Fishing in Wisconsin

“When Things Go Bad”

By Michael “LOBY” Lobenstein

(Visit for more tips)

This months edition  of the GoOD FiShIn’ article ironically ties into previous articles in being prepared for your outings as well as having a plan should things go awry.

Well folks…….things went “Really Bad” and in a hurry, on a recent outing on a Wisconsin Dells area rural lake while guiding a friend and client from Michigan who drove eight hours to join me in an extreme fishing outing for the weekend. He nor I knew just how EXTREME the outing would be.

Greg , who is a “custom fishing rod builder” arrived on Thursday at 1:00 p.m. at my home, we took his belongings into his guest room at our home and then Greg and I immediately headed for the lake and some expected great Northern Pike and Largemouth Bass action and made the trip to the lake in record time to start our outing.

We arrived at the lake and unloaded the Gheenee which is a heavy duty, wide bodied flat back canoe which is extremely durable and quite heavy. It is equipped with a 60# thrust trolling motor for power and will go just about anywhere. As we glided across the lake under partly cloudy skies and having viewed the weather radar prior to leaving had no reason to be wary of impending bad weather, just some serious fishing was on tap.

We started in an area that I had done well in the day before and it was not long until Greg landed a beautiful Largemouth Bass, followed by two more. His x-treme outing was underway and the fish were cooperating as I had expected. After fishing in this area for an hour or so we decided to head for a cove on the south east portion of the lake which had produced a number of huge fish in the prior week.

Arriving in the cove, I pointed out four targeted areas to Greg that we would be targeting. The sky I noticed, had gotten a bit gray at this point, however being a trained weather spotter at no time prior to the occurrence about to happen did I once feel it was “threatening” in nature. We hooked into a big Bass right away and our attention was devoted to some intense heavy cover Bass fishing for the next hour. Suddenly out of no where a huge bolt of lightning struck the tip of the wooded area adjacent to where we were fishing. Every fisher knows it times to get off the water and seek shelter immediately. We attempted to do just that.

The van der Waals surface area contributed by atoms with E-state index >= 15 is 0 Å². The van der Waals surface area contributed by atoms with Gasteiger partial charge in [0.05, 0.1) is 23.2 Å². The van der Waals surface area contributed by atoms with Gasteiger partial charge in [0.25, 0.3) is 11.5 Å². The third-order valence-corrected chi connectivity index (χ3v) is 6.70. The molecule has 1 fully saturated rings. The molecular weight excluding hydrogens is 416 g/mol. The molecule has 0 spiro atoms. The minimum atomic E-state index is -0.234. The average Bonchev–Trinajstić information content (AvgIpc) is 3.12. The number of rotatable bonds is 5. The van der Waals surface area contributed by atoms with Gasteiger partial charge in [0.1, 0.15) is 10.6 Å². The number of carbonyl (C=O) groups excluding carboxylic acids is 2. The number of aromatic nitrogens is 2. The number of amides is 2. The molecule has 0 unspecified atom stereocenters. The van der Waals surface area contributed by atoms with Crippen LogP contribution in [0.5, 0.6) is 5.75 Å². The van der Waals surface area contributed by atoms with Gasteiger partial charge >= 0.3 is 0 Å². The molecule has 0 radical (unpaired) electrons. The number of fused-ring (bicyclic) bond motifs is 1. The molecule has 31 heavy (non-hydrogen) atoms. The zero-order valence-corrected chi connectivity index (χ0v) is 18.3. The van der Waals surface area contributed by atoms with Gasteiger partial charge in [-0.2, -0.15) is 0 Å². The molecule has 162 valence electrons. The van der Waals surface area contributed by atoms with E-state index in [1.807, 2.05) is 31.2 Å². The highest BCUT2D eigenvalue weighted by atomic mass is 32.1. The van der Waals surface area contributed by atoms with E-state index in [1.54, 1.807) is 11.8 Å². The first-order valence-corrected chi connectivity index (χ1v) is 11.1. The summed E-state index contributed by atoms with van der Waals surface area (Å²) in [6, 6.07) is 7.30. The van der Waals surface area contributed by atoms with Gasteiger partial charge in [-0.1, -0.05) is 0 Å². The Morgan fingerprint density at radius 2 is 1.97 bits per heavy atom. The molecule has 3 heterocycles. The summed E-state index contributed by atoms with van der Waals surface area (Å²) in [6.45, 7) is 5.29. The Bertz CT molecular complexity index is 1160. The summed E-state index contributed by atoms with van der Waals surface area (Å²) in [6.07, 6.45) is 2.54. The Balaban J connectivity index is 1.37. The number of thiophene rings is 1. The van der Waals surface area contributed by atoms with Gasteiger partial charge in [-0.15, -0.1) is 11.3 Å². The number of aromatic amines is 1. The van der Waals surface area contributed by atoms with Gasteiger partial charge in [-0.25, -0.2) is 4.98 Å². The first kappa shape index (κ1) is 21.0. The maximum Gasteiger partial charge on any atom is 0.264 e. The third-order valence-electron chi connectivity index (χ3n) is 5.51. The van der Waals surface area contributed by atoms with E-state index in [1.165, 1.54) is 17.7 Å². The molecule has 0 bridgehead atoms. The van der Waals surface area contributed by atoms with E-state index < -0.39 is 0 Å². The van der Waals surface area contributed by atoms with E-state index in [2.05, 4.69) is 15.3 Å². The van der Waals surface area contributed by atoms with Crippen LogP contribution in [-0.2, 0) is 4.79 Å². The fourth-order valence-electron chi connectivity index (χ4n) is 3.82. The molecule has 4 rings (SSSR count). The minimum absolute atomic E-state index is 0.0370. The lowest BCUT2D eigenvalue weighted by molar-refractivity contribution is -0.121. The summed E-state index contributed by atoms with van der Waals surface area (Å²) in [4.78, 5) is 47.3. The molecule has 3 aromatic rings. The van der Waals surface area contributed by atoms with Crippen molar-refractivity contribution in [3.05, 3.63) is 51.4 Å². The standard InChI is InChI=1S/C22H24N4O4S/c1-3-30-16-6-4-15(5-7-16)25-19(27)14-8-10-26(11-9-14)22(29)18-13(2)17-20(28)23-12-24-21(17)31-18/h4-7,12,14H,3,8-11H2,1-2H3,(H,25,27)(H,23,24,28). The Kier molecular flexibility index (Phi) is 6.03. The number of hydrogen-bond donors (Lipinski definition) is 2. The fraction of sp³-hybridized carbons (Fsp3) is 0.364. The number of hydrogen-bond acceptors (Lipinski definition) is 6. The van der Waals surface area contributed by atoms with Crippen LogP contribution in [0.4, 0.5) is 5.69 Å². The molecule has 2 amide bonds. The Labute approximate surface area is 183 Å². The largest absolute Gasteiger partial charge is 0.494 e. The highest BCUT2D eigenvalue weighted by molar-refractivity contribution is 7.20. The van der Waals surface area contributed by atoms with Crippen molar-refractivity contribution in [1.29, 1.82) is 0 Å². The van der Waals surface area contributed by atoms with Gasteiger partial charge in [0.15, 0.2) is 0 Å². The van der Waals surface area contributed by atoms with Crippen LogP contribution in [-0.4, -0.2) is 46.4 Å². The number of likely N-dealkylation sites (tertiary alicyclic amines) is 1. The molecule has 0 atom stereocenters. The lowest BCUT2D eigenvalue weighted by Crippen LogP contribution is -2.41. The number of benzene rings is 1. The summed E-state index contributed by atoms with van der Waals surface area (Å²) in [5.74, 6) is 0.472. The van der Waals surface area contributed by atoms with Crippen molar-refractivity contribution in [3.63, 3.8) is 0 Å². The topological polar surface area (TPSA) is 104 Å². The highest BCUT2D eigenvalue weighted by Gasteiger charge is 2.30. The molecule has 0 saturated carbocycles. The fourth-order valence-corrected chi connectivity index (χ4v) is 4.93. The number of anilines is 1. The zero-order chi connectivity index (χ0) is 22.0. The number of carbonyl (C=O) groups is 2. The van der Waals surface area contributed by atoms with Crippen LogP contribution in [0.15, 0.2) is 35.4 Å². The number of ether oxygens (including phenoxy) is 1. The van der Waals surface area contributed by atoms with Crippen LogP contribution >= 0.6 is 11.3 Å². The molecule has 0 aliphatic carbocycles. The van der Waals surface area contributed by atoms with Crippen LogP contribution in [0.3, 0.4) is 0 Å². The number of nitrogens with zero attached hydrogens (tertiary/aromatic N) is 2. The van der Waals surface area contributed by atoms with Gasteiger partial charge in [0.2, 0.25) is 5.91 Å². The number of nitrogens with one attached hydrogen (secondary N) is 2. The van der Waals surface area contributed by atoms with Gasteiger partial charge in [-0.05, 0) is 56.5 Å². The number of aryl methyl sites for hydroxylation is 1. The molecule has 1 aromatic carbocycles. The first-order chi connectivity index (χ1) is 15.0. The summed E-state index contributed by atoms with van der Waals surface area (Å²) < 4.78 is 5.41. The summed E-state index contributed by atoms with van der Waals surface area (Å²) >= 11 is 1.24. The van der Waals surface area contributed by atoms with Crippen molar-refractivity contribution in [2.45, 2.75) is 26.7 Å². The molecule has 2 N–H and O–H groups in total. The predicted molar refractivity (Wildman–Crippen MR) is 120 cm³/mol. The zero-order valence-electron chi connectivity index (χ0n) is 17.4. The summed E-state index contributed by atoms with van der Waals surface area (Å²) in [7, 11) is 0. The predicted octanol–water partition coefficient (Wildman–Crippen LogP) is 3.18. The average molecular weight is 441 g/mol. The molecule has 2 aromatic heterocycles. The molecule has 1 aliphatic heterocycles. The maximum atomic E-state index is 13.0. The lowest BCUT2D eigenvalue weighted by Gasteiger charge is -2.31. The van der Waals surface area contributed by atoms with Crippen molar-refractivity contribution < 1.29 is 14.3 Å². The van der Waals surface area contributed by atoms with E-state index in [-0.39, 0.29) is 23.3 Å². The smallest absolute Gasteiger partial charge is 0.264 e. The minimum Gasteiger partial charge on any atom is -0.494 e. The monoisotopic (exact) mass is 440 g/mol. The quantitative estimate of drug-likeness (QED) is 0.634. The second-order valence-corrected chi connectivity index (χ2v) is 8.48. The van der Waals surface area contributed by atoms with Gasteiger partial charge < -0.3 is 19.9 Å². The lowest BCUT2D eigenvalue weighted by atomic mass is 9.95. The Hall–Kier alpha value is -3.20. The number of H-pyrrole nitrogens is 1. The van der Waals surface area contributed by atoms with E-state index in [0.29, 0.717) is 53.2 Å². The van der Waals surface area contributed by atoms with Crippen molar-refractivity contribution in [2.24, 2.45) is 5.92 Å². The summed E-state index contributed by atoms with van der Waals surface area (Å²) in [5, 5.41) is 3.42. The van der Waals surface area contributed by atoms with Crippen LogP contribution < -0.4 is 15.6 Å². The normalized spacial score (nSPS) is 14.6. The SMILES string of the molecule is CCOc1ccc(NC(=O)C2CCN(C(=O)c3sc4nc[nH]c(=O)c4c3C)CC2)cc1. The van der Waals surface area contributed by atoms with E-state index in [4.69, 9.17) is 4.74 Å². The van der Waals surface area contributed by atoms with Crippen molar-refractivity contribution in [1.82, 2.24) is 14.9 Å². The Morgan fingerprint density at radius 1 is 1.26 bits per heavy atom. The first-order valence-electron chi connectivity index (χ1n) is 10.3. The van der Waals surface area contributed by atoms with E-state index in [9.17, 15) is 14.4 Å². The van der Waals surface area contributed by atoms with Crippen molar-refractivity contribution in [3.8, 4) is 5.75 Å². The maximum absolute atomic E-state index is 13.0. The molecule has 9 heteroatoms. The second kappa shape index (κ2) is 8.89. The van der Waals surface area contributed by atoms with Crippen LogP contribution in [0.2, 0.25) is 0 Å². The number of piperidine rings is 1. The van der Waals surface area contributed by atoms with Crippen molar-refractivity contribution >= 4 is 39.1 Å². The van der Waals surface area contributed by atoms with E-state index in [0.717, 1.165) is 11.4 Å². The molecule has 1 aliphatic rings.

The cove we were fishing also was against a bluff which shielded the impending weather from our view and it was on us before we knew it. As I spun the Gheenee around and headed for the landing which was only about 300 yards away, other than the lightning strike it was not even raining nor was their a wisp of a breeze!

As we left the cove as fast as the trolling motor would push us and reaching the center of the lake, I looked back to the west to see a “WALL of WIND”  and “HEAVY RAIN” about 100 yards away and closing fast, too fast to outrun the straight-line winds, believed to be in excess of 90 mph by best estimates! I warned Greg to “hold on” as I swung the nose of the boat into the “storm wall” to avoid a broadside hit and cut the wind. It was at this point where we believe this was a tornado “enveloped” in rain that literally formed a mile west of our location and was bearing down on us.